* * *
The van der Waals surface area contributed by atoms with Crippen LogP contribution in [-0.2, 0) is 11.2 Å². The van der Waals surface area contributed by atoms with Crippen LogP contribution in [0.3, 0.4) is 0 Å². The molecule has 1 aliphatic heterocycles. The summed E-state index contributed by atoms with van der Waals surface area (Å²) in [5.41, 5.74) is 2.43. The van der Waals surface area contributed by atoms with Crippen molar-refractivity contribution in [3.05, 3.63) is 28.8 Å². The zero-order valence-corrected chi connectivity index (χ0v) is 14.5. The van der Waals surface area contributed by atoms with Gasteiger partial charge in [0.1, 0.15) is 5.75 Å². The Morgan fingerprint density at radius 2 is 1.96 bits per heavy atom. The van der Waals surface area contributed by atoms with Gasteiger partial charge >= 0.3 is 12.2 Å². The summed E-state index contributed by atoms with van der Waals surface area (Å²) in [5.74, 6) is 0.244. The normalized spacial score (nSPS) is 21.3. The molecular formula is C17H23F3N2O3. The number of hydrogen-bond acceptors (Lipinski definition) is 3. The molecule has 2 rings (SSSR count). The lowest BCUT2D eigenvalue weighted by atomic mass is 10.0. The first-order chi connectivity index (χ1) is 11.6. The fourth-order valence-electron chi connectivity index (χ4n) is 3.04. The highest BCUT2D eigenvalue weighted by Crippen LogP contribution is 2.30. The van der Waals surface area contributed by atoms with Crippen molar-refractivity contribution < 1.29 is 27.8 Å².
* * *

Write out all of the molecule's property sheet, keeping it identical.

The van der Waals surface area contributed by atoms with Crippen LogP contribution in [-0.2, 0) is 11.2 Å². The van der Waals surface area contributed by atoms with Crippen LogP contribution in [0.3, 0.4) is 0 Å². The molecule has 1 aliphatic heterocycles. The summed E-state index contributed by atoms with van der Waals surface area (Å²) in [5.41, 5.74) is 2.43. The van der Waals surface area contributed by atoms with Crippen molar-refractivity contribution in [3.05, 3.63) is 28.8 Å². The zero-order valence-corrected chi connectivity index (χ0v) is 14.5. The van der Waals surface area contributed by atoms with Gasteiger partial charge in [0.1, 0.15) is 5.75 Å². The Morgan fingerprint density at radius 2 is 1.96 bits per heavy atom. The van der Waals surface area contributed by atoms with Gasteiger partial charge >= 0.3 is 12.2 Å². The summed E-state index contributed by atoms with van der Waals surface area (Å²) in [5.74, 6) is 0.244. The normalized spacial score (nSPS) is 21.3. The molecular formula is C17H23F3N2O3. The number of hydrogen-bond acceptors (Lipinski definition) is 3. The molecule has 2 rings (SSSR count). The lowest BCUT2D eigenvalue weighted by atomic mass is 10.0. The first-order chi connectivity index (χ1) is 11.6. The fourth-order valence-electron chi connectivity index (χ4n) is 3.04. The highest BCUT2D eigenvalue weighted by Crippen LogP contribution is 2.30. The van der Waals surface area contributed by atoms with Crippen molar-refractivity contribution < 1.29 is 27.8 Å².